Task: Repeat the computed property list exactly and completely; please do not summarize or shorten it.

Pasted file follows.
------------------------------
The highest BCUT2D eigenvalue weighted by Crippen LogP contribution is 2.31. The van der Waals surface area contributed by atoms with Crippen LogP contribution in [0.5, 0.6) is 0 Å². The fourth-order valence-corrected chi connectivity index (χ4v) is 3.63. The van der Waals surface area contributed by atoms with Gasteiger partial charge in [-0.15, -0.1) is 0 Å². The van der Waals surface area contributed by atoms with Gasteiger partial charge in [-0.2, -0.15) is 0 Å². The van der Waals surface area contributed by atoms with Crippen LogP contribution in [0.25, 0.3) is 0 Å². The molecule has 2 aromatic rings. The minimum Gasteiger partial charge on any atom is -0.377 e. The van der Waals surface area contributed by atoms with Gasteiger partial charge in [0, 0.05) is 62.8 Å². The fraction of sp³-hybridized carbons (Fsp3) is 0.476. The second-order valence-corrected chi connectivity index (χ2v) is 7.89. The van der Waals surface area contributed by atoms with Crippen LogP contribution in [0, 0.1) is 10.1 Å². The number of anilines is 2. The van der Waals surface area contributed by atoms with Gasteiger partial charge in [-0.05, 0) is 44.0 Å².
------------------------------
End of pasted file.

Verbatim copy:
The highest BCUT2D eigenvalue weighted by Crippen LogP contribution is 2.31. The van der Waals surface area contributed by atoms with Crippen LogP contribution in [0.5, 0.6) is 0 Å². The fourth-order valence-corrected chi connectivity index (χ4v) is 3.63. The van der Waals surface area contributed by atoms with Gasteiger partial charge in [-0.15, -0.1) is 0 Å². The van der Waals surface area contributed by atoms with Gasteiger partial charge in [-0.2, -0.15) is 0 Å². The van der Waals surface area contributed by atoms with Crippen LogP contribution in [0.25, 0.3) is 0 Å². The molecule has 2 aromatic rings. The minimum Gasteiger partial charge on any atom is -0.377 e. The van der Waals surface area contributed by atoms with Gasteiger partial charge in [0, 0.05) is 62.8 Å². The fraction of sp³-hybridized carbons (Fsp3) is 0.476. The second-order valence-corrected chi connectivity index (χ2v) is 7.89. The van der Waals surface area contributed by atoms with Crippen LogP contribution in [0, 0.1) is 10.1 Å². The number of anilines is 2. The van der Waals surface area contributed by atoms with Gasteiger partial charge in [-0.05, 0) is 44.0 Å².